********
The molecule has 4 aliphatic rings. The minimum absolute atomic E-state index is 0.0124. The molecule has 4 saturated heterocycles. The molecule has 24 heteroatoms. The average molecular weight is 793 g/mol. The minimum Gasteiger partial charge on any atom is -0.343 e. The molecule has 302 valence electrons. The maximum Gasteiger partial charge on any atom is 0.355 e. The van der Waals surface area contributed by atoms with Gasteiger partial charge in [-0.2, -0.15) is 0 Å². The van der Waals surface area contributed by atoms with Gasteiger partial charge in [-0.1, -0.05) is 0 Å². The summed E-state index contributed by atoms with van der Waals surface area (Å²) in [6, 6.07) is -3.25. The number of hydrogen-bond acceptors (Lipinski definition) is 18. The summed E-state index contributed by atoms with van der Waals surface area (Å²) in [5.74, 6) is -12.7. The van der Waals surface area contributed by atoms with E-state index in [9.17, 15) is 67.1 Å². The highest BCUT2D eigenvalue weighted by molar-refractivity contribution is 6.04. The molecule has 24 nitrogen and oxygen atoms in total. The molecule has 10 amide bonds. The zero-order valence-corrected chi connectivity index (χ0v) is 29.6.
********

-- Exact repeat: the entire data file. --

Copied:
The molecule has 4 aliphatic rings. The minimum absolute atomic E-state index is 0.0124. The molecule has 4 saturated heterocycles. The molecule has 24 heteroatoms. The average molecular weight is 793 g/mol. The minimum Gasteiger partial charge on any atom is -0.343 e. The molecule has 302 valence electrons. The maximum Gasteiger partial charge on any atom is 0.355 e. The van der Waals surface area contributed by atoms with Gasteiger partial charge in [-0.2, -0.15) is 0 Å². The van der Waals surface area contributed by atoms with Gasteiger partial charge in [-0.1, -0.05) is 0 Å². The summed E-state index contributed by atoms with van der Waals surface area (Å²) in [6, 6.07) is -3.25. The number of hydrogen-bond acceptors (Lipinski definition) is 18. The summed E-state index contributed by atoms with van der Waals surface area (Å²) in [5.74, 6) is -12.7. The van der Waals surface area contributed by atoms with E-state index in [9.17, 15) is 67.1 Å². The highest BCUT2D eigenvalue weighted by molar-refractivity contribution is 6.04. The molecule has 24 nitrogen and oxygen atoms in total. The molecule has 10 amide bonds. The zero-order valence-corrected chi connectivity index (χ0v) is 29.6.